New Defender's Study Bible Notes
5:2 Dagon. Dagon, the chief deity of the sea-faring Philistines, was formerly interpreted as the fish god, represented as a creature half man and half fish, personifying the belief that the primeval waters were the source from which both men and fish had evolved in the beginning. Dagon was also said to be the father of Baal, the supreme Canaanite deity, as well as being the provider of grain. Many modern scholars now believe Dagon was the god of grain. All these pagan deities were essentially nature gods, personifications of the natural forces which had produced all things.
5:4 upon his face. It was as though the god Dagon was falling prostrate before the true God. Undoubtedly this inadvertent act of “worship” had a profound effect on the idolatrous Philistines.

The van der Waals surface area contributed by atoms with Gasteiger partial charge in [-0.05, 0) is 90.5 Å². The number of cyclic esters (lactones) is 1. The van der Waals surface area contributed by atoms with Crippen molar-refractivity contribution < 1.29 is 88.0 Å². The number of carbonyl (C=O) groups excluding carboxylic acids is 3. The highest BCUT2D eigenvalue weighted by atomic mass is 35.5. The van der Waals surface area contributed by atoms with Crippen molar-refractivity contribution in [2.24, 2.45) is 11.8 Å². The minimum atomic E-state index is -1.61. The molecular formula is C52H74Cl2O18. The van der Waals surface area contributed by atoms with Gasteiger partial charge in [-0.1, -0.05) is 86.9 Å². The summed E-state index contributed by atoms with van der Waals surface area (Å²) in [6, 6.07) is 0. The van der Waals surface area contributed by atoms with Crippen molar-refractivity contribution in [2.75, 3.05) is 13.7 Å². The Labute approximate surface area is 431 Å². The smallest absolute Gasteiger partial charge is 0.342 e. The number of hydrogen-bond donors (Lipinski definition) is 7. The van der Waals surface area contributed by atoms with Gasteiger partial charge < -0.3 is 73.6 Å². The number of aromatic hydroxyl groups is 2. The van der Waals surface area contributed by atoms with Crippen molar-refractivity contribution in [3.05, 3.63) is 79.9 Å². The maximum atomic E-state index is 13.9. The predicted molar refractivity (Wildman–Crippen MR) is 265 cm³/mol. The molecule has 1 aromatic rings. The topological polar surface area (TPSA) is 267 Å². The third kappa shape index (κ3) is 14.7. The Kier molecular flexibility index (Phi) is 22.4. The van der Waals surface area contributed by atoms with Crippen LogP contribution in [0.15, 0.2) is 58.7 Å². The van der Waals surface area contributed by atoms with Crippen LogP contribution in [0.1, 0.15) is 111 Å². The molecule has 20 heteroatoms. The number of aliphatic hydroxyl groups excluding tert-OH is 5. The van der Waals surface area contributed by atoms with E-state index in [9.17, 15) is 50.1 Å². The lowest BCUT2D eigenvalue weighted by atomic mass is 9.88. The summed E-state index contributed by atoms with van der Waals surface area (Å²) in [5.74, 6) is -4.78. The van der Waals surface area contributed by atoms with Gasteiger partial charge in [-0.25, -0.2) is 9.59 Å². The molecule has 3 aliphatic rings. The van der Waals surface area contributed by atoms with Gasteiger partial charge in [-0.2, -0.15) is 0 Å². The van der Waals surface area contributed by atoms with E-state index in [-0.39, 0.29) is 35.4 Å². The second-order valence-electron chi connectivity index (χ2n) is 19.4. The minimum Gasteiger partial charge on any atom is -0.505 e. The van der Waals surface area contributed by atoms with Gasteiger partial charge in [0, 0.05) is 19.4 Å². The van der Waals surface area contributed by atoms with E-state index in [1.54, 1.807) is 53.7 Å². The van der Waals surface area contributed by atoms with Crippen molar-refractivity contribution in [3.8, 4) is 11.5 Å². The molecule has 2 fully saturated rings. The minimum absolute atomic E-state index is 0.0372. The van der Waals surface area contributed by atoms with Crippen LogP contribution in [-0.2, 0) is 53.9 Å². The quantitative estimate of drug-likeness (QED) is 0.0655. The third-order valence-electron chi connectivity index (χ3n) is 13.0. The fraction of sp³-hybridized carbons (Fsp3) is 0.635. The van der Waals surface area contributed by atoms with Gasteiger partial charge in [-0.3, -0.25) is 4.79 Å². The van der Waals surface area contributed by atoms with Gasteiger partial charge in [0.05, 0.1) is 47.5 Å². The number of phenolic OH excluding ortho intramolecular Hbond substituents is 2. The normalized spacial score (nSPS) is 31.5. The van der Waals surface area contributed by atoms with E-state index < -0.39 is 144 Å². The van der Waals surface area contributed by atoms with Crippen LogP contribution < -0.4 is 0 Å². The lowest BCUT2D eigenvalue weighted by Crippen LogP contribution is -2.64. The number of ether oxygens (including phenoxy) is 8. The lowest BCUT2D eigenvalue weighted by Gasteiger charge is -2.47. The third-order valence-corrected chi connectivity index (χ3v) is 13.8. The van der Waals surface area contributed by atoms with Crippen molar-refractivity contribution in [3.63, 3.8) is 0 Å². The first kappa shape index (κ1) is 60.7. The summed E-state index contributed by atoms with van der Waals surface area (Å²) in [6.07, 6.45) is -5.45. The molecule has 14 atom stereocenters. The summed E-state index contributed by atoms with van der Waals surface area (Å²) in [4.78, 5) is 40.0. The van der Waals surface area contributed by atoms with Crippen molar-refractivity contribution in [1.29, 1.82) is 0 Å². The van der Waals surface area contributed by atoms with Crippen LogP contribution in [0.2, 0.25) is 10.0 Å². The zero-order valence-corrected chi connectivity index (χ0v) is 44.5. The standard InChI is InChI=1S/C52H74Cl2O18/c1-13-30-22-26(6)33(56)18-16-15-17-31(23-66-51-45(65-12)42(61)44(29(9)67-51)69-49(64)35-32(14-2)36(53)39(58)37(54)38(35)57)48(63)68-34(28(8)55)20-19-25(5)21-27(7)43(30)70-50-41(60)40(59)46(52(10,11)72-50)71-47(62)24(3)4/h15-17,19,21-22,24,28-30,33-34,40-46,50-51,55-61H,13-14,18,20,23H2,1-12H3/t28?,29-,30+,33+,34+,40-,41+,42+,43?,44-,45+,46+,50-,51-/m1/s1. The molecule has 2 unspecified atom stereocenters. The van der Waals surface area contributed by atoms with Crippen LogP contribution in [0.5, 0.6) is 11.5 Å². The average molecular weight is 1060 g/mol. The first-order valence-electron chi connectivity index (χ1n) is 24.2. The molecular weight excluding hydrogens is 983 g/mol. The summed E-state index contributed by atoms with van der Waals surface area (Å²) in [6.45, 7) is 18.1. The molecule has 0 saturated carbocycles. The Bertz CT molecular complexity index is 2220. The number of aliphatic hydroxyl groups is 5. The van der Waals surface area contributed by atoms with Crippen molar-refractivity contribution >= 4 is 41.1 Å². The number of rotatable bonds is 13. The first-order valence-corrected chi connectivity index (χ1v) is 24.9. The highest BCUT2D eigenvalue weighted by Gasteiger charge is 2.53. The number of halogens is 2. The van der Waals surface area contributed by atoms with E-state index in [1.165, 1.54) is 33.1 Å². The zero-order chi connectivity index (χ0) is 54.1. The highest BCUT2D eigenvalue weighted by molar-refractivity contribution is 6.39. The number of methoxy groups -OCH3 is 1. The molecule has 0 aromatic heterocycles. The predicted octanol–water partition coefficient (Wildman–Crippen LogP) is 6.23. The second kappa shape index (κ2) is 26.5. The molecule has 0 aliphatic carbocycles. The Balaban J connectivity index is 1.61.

5:6 emerods. These “emerods” (old English spelling of hemorrhoids), affected the “secret parts” (I Samuel 5:9) of the Philistines, and were apparently associated with mice (I Samuel 6:4-5). This fact has suggested that mice transmitted the disease, and many scholars argue that it was bubonic plague. The Hebrew words so translated mean “tumor” or “mound.”